My Dhaka

My Dhaka

My Dhaka / Behind the scenes: Story of Dhaka’s fish trade

Bachchu Miah and I have had a thriving business relationship for the last 27 years. I met this young vendor while I was living in Kalabagan and now after 19 years of being in Uttara, the not-so-young-Bachchu still delivers his fresh catch to me.

19h ago

Ahsan Manzil without the dome?

To paint a picture of what this majestic building looked like just after the catastrophe, a line from an eyewitness account may be apt here.

1d ago

My Dhaka / Exploring river heritage of Dhaka

We, as residents of this bustling metropolis, have never given much thought to what and who defines the city’s economy and culture.

2d ago

My Dhaka / Revival of sculpture as an art form

Art galleries in Dhaka hardly hold any exclusive exhibition for sculptures and even if they do, it is mostly as part of mixed media shows. 

5d ago

My Dhaka / Exploring the street breakfast culture

Breakfast on the go has a different meaning for the toiling masses of Dhaka. Rickshaw pullers doing early shifts to cash in on school rides, night guards before hitting the beds, street sweepers -- all opt for a quick street breakfast, which is spread out by 6:00am for business.

6d ago

Dhaka's lost bridges

To illustrate, the visual featured here -- taken from the book Glimpses of Old Dhaka by Syed Muhammed Taifoor (Second edition, 1956) -- has the caption, "Ruined bridge at Tantibazar-Nowabpur Road".   

1w ago

My Dhaka / Bangabazar: Rising from the ashes

At 2,551 metres above sea level on Chandragiri Hills in Nepal, all I could thank for was Dhaka’s Bangabazar.

1w ago

The Wonder of Saat Gombuj Masjid

If you went to the Mohammadpur area, you would come across a splendid Mughal-era mosque: Saat Gombuj Masjid, or Seven-domed Mosque.

1w ago

The Pogose legacy: An Armenian heritage in Dhaka

Now known as Pogose Laboratory School and College, operating under Jagannath University, it was founded as far back as 1848, by Joakim Gregory Nicholas Pogose, a rich Armenian businessman. 

What’s still missing from Dhaka’s food scene?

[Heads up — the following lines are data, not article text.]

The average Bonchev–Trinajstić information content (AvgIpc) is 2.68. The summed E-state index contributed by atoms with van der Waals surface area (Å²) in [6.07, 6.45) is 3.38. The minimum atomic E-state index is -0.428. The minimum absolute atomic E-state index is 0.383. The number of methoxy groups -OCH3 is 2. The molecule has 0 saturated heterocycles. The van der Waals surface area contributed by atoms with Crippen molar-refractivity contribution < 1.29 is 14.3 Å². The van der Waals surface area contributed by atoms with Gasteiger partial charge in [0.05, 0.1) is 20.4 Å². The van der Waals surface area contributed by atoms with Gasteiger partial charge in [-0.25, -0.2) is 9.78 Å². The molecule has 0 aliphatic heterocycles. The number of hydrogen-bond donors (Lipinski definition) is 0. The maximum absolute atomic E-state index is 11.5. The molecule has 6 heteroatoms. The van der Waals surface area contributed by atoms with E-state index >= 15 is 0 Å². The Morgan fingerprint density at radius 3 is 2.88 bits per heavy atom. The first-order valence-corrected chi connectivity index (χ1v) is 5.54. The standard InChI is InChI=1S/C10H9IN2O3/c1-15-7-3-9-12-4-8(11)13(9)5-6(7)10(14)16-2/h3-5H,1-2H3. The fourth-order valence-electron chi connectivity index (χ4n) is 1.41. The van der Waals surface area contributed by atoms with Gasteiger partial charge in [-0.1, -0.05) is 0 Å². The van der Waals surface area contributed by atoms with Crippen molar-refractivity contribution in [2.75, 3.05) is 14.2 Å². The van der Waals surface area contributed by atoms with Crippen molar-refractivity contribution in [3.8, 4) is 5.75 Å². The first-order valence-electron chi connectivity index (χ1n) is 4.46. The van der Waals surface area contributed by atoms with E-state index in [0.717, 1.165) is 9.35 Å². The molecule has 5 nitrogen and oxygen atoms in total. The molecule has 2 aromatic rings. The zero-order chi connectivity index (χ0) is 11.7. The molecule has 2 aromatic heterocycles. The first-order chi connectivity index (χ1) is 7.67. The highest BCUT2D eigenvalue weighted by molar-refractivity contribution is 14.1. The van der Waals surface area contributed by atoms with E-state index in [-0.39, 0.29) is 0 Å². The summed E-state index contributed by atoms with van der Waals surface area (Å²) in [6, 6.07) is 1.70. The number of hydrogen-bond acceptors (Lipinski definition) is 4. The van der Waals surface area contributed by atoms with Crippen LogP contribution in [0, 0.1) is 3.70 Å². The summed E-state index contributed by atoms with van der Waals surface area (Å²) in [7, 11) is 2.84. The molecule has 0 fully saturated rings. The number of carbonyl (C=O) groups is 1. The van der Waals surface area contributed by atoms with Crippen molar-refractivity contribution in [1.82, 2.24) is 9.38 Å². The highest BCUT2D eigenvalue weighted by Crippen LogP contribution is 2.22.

The restaurant industry of Dhaka can safely be regarded as the most widespread entertainment option in town. Over the past few years, various types of restaurants have mushroomed in every corner and alley of the city, from busy dim sum houses to quiet cafes.

Football Fandom: Club-based groups and their craze for the sport

Once upon a time, Dhaka used to put on a celebratory face every time Abahani played a game of football against Mohammedan. Those days are long gone but our love for the game remains.

Advocating for children with Down syndrome

Rafan Razzak was born with Down syndrome. Soon after his birth, little Rafan suffered from breathing difficulties, and later, through the karyotyping test, he was diagnosed with Down syndrome.

The company that made horse carriages popular in Dhaka

When you see a carriage today in the capital, you probably think of it as a recreational ride or a vehicle by which bridegrooms arrive at weddings.

A Sri Lankan’s memory of Dhaka

Over the course of my career, I have spent a significant amount of time in Dhaka, Bangladesh and various other locations in the country.

Ikebana Experience Center: Bringing respite to Dhaka’s busy life

Ikebana started its journey in 1992 and the boutique has evolved through the years -- from a small shop in Dhanmondi to doing prestigious government events, award-winning landscaping projects, and the recently opened plant sales centre, where taking in the green experience is of paramount interest rather than purchases.

The bakharkhani types!

Bakharkhani in Dhaka mainly comes in three flavours. Perhaps, the most popular is the classic one. There is also a sweet twist to the classic bakharkhani, which is sometimes slightly harder in texture.

Nizamuddin’s journey with ‘feska pakhi’

Nizamuddin, the old man, is 81 years old. He calls the toy “feska pakhi” in his colloquial tongue.

The bustling spice market of ChawkBazar

The wholesale spice market of Chawkbazar is not a fancy, spice souk you see in the Middle East; it is a messy place, with extremely narrow, mucky lanes snaking through filth. Even manoeuvring a rickshaw is a challenge on these roads which are further piled up with sacks of assorted spices, herbs used in Ayurveda and Unani, and of course dry fruits from all over the world.

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